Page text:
Within three weeks of George Floyd’s death, Colorado legislators passed a bill that requires body cameras for police officers, sets up a database of fired officers and prohibits use of chemical irritants during protests. The urgency of public protests put policing changes on a fast track in many states, said Amber Widgery of the National Conference of State Legislatures. Some advocates say the legislation only scratches the surface of deeply embedded policing problems and that quick fixes haven’t solved systemic issues, Stateline reports. States passed dozens of laws regulating police use of force, mandating training for crisis interactions and requiring body cameras after the 2014 death of Michael Brown in Ferguson, Mo. “One of the reasons why there’s so much anger now is … people thought things were getting better and they weren’t,” said Jeremiah Goulka of Northeastern University’s Health in Justice Action Lab.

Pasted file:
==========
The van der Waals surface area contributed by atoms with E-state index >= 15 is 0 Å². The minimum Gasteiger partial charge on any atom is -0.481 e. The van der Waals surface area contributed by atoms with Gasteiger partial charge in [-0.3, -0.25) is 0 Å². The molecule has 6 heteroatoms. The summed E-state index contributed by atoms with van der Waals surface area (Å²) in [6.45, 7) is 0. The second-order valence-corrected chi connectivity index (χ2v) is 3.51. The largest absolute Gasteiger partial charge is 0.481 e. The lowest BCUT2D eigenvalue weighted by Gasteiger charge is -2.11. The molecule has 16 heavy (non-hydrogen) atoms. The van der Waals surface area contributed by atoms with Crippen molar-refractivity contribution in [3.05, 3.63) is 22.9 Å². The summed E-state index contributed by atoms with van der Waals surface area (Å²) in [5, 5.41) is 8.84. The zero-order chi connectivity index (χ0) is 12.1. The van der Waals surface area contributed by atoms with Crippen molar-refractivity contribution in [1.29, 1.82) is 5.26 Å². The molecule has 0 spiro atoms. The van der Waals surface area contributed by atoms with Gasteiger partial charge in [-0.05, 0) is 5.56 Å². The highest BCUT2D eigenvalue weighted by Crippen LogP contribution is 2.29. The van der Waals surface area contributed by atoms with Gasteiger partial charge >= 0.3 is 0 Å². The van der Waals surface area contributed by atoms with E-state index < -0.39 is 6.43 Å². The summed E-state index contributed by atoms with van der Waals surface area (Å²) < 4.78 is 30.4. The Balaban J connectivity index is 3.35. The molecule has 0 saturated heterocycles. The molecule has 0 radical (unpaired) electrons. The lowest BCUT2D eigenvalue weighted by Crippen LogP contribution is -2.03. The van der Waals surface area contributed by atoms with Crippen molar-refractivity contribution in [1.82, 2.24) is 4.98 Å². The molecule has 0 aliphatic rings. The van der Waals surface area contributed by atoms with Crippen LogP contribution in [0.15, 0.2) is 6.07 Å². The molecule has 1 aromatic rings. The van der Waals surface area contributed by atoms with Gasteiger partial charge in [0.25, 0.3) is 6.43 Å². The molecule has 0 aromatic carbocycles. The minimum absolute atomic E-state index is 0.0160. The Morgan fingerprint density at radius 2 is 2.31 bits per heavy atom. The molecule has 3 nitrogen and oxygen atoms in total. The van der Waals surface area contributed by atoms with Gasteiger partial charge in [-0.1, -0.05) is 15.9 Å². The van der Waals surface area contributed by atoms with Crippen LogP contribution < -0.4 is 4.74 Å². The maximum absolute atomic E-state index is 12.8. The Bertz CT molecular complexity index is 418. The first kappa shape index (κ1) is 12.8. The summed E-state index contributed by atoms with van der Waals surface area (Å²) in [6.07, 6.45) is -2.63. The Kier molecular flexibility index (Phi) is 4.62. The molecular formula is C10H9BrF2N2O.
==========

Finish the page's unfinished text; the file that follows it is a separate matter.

Since Floyd’s death, at least three states besides Colorado have enacted policing-related legislation and at least 12 more are considering it. New York Gov. Andrew Cuomo signed bills to repeal a law shielding police disciplinary records from public scrutiny, create a unit to investigate police misconduct and ban chokeholds. Utah Gov. Gary Herbert signed a bill banning chokeholds and knee-on-the-neck restraints. Iowa enacted a law to ban most chokeholds and address officer misconduct. After Ferguson, at least 16 states enacted legislation regulating use of force by law enforcement, 27 states required police training for situations involving people with mental illness, and 34 states passed laws related to body cameras. Northeastern’s Goulka said any legislation that singles out police tactics is likely to fall short. “Simply banning chokeholds, I see as just a means of trying to calm the public as opposed to fundamentally revamping use of force policies and training and culture,” he said.